Water-wise garden design guide
Everything you need to give the hose a rest, from unthirsty plant picks to inspiring gardens
Glancing at the red-flowered penstemons blooming lustily despite neglect, we realized: absolutely. Hundreds of plants not only tolerate drought, but do so beautifully. And of course the water-wise garden has practical benefits—namely, less maintenance and lower water bills.
Here we offer ideas to help you make the shift, and plenty of proof that unthirsty gardens can be as interesting as well-watered greenbelts—perhaps even more so.
Design for garden pictured: Arterra Landscape Architects
Southern California’s rare rains provide the only water that Chris and Margaret Sullivan’s front yard gets. Yet its barrel and columnar cactus, Mexican blue fan palms, and Yucca rostrata all thrive. Arranged among boulders in randomly spaced groups like pieces of art, the plants grow in a decomposed granite–cactus mix blend, top-dressed with 3/8-inch Palm Springs Gold gravel. “This garden is 100 times less work than a lawn,” says Chris, who hoses off the barrel cactus in summer only if they’re dusty, and uses long-handled tweezers to extract weeds. “Rabbits eat neighboring gardens, but they’ve shown no interest in ours.”
For years, Pam and Mark Goodman cringed at the sight of their struggling lawn from the living room windows. Dreaming of a thriving garden, Pam started clipping photos of plants. By the time the couple met with garden designer Rebecca Sweet, Pam “must have had a thousand photos,” says Sweet.
Thumbing through the pictures, Sweet could see the couple loved a lush, colorful look. So she suggested planting unthirsty perennials with bright flowers and long bloom times, as well as replacing the lawn with low-water silver-blue Dymondia margaretae, which can handle foot traffic.
Since then, the garden has come alive with the bees, birds, and butterflies that the flowers attract. Now it’s hard to walk through the living room without lingering by a window, says Pam. “It’s like a forever-changing painting.”
Design: Rebecca Sweet, Los Altos, CA; harmonyinthegarden.com
Plants may be a new medium for interior designer Diane Lam, but she has years of experience with combining textures and colors. So when she and her husband, David Omori, decided to replace the grass and ivy in their front yard, her love of texture and color guided the design.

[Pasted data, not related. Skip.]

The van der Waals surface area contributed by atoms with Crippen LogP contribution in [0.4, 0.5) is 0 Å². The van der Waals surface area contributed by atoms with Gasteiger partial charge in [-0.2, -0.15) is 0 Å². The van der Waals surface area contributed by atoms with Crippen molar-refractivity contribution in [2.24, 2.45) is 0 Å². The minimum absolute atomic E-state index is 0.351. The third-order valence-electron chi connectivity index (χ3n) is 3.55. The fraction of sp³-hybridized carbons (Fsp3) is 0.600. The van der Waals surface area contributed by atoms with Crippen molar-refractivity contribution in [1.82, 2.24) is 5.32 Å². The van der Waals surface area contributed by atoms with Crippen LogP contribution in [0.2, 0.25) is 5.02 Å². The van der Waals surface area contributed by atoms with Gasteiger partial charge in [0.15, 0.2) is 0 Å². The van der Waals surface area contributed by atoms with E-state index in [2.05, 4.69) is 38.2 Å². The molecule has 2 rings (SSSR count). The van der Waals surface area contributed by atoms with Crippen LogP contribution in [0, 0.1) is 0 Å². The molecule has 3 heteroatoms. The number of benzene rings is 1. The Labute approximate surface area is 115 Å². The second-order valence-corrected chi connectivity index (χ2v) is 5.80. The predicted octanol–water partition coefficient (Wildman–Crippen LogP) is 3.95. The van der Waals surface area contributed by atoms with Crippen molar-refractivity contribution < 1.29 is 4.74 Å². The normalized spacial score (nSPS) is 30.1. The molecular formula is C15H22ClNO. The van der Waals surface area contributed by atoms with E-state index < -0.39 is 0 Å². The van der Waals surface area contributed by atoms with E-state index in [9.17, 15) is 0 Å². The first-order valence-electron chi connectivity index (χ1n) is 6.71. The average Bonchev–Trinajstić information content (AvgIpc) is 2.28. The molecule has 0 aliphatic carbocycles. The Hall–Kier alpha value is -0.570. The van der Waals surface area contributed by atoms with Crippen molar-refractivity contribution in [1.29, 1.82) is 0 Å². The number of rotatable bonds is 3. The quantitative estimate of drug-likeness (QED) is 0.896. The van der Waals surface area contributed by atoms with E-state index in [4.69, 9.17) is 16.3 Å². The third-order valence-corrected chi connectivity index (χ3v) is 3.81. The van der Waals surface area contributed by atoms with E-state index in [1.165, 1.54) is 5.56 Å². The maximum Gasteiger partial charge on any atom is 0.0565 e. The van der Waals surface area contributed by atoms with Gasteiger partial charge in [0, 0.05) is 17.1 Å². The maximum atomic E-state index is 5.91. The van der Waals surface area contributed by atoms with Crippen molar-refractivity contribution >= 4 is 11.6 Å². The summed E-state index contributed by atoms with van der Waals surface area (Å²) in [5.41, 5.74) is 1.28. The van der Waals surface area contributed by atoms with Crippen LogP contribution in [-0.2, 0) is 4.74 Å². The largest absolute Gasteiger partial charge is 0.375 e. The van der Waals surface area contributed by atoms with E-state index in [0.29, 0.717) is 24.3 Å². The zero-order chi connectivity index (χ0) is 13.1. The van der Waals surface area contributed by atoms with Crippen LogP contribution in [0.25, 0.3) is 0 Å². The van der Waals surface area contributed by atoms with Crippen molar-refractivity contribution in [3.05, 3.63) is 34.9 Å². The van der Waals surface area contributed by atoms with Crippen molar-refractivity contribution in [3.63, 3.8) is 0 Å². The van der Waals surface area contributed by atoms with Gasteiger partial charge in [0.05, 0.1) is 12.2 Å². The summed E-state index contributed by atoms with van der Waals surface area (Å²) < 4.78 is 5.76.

Working with landscape designer Darren Shirai and landscape architect Jeremy Taylor, Lam organized unthirsty groundcovers into bands that cross the yard like giant stripes on a rug. All told, the bands feature six kinds of succulents, three kinds of shrubs, and one kind of grass. “It’s a kaleidoscope of changing colors,” Lam says.
The plants get watered weekly using a drip-irrigation system and need little trimming. And Lam actually relishes the maintenance that comes with easy-to-propagate succulents. When one of the plants grows too big for a space, she pulls it out and restarts snippets elsewhere in the garden—or pots it up to give as a gift.
Design: Bosque Design, Pasadena; bosque-la.com
Choose the right pot. Glazed ceramic (pictured), metals, and plastic prevent evaporation better than porous materials such as terra-cotta.
Mulch. Cover the bare soil surface in pots with 1 to 2 inches of bark, compost, gravel, or stones to slow evaporation.
Monitor moisture. Water when the soil is dry an inch or two beneath the surface. Or install a drip-irrigation kit designed for pots (available at most garden centers) and put it on a timer.
Repot as needed. Rootbound plants dry out more quickly than ones whose roots have some room to grow. Put them into containers that are about a size larger.
Design: Zeterre Landscape Architecture, Los Altos, CA; zeterre.com
Design: Molly Wood Garden Design, Costa Mesa, CA; mollywoodgardendesign.com
Colin McCrate, from Seattle Urban Farm Company, demonstrates how to set up your own simple drip irrigation system